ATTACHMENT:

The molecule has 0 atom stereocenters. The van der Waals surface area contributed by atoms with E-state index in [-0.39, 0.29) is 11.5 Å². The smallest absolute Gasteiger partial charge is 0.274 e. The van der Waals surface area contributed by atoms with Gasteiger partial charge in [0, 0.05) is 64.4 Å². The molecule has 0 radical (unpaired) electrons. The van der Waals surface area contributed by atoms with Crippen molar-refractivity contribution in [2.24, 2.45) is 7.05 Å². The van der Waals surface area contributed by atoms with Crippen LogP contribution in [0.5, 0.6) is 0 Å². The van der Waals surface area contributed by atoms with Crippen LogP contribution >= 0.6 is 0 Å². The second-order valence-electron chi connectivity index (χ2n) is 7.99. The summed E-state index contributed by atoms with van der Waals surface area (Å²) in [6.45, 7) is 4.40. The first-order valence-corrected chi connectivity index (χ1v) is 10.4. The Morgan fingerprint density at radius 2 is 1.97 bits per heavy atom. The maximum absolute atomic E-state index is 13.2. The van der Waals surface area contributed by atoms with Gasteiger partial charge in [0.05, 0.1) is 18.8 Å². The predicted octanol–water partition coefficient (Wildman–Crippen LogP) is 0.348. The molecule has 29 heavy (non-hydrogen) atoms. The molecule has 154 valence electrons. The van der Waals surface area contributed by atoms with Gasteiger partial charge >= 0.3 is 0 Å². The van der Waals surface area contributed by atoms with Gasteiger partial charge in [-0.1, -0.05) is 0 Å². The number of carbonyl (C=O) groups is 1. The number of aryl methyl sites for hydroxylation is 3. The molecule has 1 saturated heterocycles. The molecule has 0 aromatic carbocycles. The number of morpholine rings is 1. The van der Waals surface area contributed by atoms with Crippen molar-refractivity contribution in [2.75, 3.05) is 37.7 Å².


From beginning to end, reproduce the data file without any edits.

The molecule has 0 atom stereocenters. The van der Waals surface area contributed by atoms with E-state index in [-0.39, 0.29) is 11.5 Å². The smallest absolute Gasteiger partial charge is 0.274 e. The van der Waals surface area contributed by atoms with Gasteiger partial charge in [0, 0.05) is 64.4 Å². The molecule has 0 radical (unpaired) electrons. The van der Waals surface area contributed by atoms with Crippen molar-refractivity contribution in [2.24, 2.45) is 7.05 Å². The van der Waals surface area contributed by atoms with Crippen LogP contribution in [0.5, 0.6) is 0 Å². The van der Waals surface area contributed by atoms with Crippen LogP contribution >= 0.6 is 0 Å². The second-order valence-electron chi connectivity index (χ2n) is 7.99. The summed E-state index contributed by atoms with van der Waals surface area (Å²) in [6.45, 7) is 4.40. The first-order valence-corrected chi connectivity index (χ1v) is 10.4. The Morgan fingerprint density at radius 2 is 1.97 bits per heavy atom. The maximum absolute atomic E-state index is 13.2. The van der Waals surface area contributed by atoms with Gasteiger partial charge in [0.05, 0.1) is 18.8 Å². The predicted octanol–water partition coefficient (Wildman–Crippen LogP) is 0.348. The molecule has 29 heavy (non-hydrogen) atoms. The molecule has 154 valence electrons. The van der Waals surface area contributed by atoms with Gasteiger partial charge >= 0.3 is 0 Å². The van der Waals surface area contributed by atoms with Gasteiger partial charge in [-0.1, -0.05) is 0 Å². The number of carbonyl (C=O) groups is 1. The number of aryl methyl sites for hydroxylation is 3. The molecule has 1 saturated heterocycles. The molecule has 0 aromatic carbocycles. The number of morpholine rings is 1. The van der Waals surface area contributed by atoms with Crippen molar-refractivity contribution in [2.75, 3.05) is 37.7 Å².